Breast Cancer Screening Perceptions among American Indian Women under Age 40
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- Filippi, M.K., Ndikum-Moffor, F., Braiuca, S.L. et al. J Canc Educ (2013) 28: 535. doi:10.1007/s13187-013-0499-4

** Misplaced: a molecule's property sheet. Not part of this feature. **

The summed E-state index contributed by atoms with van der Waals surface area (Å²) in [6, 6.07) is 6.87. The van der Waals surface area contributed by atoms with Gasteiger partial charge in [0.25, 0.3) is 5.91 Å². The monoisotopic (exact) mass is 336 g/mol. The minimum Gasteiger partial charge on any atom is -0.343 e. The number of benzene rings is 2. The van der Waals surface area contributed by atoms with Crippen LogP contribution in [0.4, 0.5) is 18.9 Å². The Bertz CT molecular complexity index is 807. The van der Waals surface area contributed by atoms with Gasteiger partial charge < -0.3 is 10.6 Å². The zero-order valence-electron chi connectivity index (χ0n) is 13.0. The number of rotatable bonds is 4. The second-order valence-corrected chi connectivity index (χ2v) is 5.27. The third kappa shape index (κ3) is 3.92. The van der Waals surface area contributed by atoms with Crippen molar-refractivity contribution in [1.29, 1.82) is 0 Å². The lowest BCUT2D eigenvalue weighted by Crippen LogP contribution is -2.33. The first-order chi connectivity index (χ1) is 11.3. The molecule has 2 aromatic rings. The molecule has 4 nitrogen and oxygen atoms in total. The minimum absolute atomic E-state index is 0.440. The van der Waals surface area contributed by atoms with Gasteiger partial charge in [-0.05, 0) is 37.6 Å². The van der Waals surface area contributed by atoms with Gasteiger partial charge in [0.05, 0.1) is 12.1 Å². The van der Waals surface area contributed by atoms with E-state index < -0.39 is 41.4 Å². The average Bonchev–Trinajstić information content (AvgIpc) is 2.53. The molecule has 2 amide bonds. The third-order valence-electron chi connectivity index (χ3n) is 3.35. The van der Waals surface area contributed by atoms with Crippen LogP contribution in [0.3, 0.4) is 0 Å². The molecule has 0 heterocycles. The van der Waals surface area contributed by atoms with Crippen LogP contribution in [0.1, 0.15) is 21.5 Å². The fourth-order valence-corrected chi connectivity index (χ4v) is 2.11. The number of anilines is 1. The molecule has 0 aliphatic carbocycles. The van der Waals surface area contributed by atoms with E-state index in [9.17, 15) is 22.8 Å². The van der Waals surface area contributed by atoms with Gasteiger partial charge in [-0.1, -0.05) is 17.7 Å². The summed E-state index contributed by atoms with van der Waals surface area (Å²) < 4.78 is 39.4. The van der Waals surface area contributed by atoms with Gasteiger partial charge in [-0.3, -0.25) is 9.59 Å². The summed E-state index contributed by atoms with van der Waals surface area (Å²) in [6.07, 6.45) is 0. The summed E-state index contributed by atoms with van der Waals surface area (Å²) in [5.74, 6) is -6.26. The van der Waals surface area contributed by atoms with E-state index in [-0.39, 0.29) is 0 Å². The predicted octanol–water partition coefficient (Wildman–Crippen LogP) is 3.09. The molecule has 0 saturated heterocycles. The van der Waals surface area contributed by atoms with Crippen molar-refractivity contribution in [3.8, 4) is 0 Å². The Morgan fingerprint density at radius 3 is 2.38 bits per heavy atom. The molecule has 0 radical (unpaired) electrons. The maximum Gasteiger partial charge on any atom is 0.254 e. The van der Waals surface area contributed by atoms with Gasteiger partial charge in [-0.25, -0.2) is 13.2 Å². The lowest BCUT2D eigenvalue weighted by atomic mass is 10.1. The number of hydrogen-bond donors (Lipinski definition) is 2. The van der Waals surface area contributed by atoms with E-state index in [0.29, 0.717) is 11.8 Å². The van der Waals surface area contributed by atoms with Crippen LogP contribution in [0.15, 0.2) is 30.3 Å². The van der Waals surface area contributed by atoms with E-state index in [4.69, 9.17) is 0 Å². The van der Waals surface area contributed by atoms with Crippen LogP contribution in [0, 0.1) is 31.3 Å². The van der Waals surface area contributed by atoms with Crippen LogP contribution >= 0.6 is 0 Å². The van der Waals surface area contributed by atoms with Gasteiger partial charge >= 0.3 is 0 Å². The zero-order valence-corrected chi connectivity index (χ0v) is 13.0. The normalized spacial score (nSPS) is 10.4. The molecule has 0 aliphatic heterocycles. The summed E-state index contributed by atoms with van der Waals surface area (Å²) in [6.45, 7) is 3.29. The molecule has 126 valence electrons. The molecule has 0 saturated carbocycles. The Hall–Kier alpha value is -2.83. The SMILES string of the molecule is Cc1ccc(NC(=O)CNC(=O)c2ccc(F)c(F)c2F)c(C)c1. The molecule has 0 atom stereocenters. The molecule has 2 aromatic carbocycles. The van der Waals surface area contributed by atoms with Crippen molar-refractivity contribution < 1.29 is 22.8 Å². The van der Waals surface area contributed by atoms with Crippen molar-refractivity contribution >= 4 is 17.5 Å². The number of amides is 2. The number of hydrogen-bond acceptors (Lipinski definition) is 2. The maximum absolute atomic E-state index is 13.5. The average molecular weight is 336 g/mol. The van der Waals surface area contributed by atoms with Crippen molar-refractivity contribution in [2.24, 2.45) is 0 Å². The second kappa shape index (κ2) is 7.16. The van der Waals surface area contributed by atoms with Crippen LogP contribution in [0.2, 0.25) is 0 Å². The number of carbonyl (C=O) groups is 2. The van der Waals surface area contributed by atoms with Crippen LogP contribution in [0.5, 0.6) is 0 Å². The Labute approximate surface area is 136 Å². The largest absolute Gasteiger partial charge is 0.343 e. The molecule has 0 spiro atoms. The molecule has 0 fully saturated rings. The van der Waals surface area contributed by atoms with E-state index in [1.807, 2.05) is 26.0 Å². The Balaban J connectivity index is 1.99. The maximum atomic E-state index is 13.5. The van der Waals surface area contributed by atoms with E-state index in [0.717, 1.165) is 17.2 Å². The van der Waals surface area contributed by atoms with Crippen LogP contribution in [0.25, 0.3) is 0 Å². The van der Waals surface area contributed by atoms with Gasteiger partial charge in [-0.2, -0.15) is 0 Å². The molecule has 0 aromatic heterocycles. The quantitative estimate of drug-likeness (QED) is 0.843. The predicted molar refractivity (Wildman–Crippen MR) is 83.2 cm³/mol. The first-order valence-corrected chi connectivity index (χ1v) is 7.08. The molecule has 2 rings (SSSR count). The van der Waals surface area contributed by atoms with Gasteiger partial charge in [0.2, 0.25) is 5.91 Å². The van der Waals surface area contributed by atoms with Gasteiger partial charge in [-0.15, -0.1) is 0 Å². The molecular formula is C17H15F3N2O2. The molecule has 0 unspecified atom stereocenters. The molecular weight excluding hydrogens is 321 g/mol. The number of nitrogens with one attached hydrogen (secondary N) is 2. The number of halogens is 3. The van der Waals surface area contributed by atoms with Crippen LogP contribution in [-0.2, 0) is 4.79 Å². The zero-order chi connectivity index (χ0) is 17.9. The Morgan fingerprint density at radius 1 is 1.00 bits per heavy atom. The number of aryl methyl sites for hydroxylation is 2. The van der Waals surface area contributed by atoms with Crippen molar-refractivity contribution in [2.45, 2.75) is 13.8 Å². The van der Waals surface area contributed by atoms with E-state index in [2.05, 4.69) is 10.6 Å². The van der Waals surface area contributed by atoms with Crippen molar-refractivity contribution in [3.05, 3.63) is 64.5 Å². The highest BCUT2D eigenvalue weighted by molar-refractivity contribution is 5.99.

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Breast cancer mortality rates are the second leading cause of cancer death in American Indian (AI) women. AI breast cancer screening rates have been decreasing, and AI women have some of the lowest screening rates compared to other racial/ethnic groups. Our research team investigated breast cancer and breast cancer screening education prior to recommended age for screening. It is imperative to examine the perspectives of young AI women toward breast cancer screening to better understand screening perceptions among AI women. Following a community-based participatory research approach, we conducted five focus groups and four interviews with AI women aged 25–39 (N = 48) in Kansas and Missouri. Nine themes emerged from the focus groups and relate to topics such as the following: knowledge of breast cancer and breast cancer screening, barriers to screening and treatment, suggestions to improve access, and perceptions and use of health-care systems. Specifically, we found that AI women lacked knowledge of details about screenings and their risks for getting breast cancer, cost was cited as a primary barrier to screening, additional education was needed (particularly materials that were AI focused), breast health was generally not discussed with others, and more instruction was requested for techniques used to identify bodily changes or abnormalities. Understanding attitudes of AI women not of recommended screening age may provide an insight into low screening rates among AI women. Furthermore, the results may inform outreach strategies to improve current and future screening rates.